In a continuation of the “Mojang EULA” theme that’s been big for the last week or so, I thought it would be interesting to actually look into the EULA and see what Server Owners can do to make money, keep their servers going and still be EULA compliant.
What does the EULA allow?
Mojang’s EULA allows for a number of things, which are outlined in a blog post and follow up Q&A.
The list is as follows
- Server Entry Fee (can be one off/monthly, provided everyone pays it)
- Cosmetics, including coloured names & hats. (The one exception is capes)
- Server wide boosters of some kind
- Anything else that doesn’t affect gamplay
With that list in mind, lets examine some of the options in a bit more detail
If you run a small server, you might be able to fund it by asking for donations from your players, as a way to keep the server running. The reward could even be as simple as naming the person on a website, or ingame. Realistically however, it’s unlikely that donations will bring in a lot of money. This might be able to work for really small survival servers, but apart from that, I don’t think it is practical.
Getting a sponsorship can be a potential way to fund a server, or reduce the cost of it. However, you’d have to find a sponsor, and convince them that it’s worth investing in your server. This also requires the effort of marketing a sponsor, and hoping that they’ll keep supporting you each month.
If Sponsorships don’t work out, you could always use a service like AdBolt to display ads to your Minecraft server, or make your own system to display ads. (Note, at one point we used AdBolt on our minigames server, before it shut down). However, this doesn’t necessarily bring in a lot of money, and the ads often end up spamming chat and not looking very good.
If you can make enough money with sponsorships and adverts, they’re not a bad option. However the reality is that it’s not a great solution for server owners.
Server Entry Fee
If you want to run a niche server, or something other than a minigame/pvp hub, this might actually be a viable option. The best example I can think of at the moment is Vechs’ “Super Hostile Online” server, which has a supscription fee of $5/month, and is basically a Vanilla Minecraft MMO. Disclaimer: I pay for, and play on SHO with my personal Minecraft account. (this might be partially why I haven’t written a lot recently)
If you make a server which is interesting enough for people to pay for, and can convince players that they should continue their subscription, then an entry fee is probably enough to keep the server going and even make some money. Of course, if players have to pay for every server they want to play on, the bill will add up, and potentially discourage people from paying for anything.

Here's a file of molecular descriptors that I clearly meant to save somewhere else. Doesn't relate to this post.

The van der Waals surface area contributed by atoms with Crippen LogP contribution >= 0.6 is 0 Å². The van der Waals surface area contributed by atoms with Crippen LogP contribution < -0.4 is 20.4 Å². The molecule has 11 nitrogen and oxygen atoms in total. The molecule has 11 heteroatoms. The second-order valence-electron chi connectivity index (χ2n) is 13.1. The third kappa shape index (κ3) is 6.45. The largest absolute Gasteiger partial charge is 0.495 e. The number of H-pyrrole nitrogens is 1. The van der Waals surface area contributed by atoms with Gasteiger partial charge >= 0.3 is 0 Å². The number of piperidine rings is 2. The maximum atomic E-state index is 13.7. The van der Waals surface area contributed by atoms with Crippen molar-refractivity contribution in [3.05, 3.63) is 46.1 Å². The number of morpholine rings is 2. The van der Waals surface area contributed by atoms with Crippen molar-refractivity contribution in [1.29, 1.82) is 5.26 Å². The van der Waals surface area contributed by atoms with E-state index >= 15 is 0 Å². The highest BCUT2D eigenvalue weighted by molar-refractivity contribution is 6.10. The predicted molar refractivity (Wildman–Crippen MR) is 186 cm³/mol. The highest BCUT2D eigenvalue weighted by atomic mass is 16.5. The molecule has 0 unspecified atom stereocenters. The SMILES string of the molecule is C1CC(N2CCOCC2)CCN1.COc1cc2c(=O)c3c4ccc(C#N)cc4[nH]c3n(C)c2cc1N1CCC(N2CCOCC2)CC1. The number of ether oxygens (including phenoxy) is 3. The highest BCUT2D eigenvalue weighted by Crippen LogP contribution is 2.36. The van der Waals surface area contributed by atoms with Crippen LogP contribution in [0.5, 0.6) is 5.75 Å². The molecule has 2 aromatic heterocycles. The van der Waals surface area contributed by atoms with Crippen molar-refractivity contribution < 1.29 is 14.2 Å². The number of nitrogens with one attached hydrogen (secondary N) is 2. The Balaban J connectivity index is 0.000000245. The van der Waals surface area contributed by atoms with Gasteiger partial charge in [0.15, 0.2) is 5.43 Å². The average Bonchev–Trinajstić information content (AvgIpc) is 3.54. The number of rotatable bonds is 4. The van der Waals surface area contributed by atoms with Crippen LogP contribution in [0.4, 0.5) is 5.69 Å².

I think this is the most interesting option, and am keeping my eye out for more pay-to-play servers.
Cosmetics are likely to become the most common way that servers make money in the near future. They’re also the most popular way in a lot of games already on the market. Try think of a game that doesn’t have some kind of ‘skin’ feature that requires real money to customise something.
What do cosmetics in Minecraft actually look like though?
For starters, you could sell coloured names. Come up with some themed rank names and sell them as prefixes as well. (Thinks like “Duke”, “Baron”, “King”, “Lord”, “Soul Destroyer” and so forth). If that’s not enough, there are plugins that let you set blocks as hats. (This is something we actually set up on our server, although no-one ever bought a rank).
If you wanted to get even fancier, Minecraft 1.9 added the ability to customise item models, and different damage values. Using something like a diamond hoe which has 1561 durability, you can make a lot of different custom items, and then sell them as cosmetic perks. The following items are all diamond hoes, modelled to be everything from a mirror to a chalice
Obviously this requires a lot of effort to set up. However, I think selling cosmetics could work on a minigames/hub server or potentially even a survival one, provided it was implemented correctly.
Server Wide Boosters
So an interesting part of the EULA is that Mojang doesn’t allow for perks that affect gameplay. However, if the perk affects everyone on the server, it’s acceptable. Large servers like Hypixel have seized upon this, and now you can donate to get a coins/xp booster for the entire server. For example, you can pay $9.99 USD for a one hour 3x coins boost that affects all the Quakecraft games on the Hypixel server. Your name appears on the server when it’s activated, so everyone knows that you’re the reason they are getting more coins. However, since everyone is getting more coins, it’s EULA compliant.
This is an interesting way of monetising a server, as it provides an incentive to get boosters, but also stays within Mojang’s limits. To make this work however, you need enough players willing to pay for a booster. Therefore, this approach is probably only efficient on large servers where there are thousands of players.
Can Servers Survive and be EULA Compliant?
The easy answer to this question is yes. In fact, a number of servers are already EULA compliant. The hard part is implementing a change to become compliant, and convincing players that they want to pay for something that won’t give them the power to instantly win at everything. The next weeks will be interesting, as Mojang firmly enforces their EULA.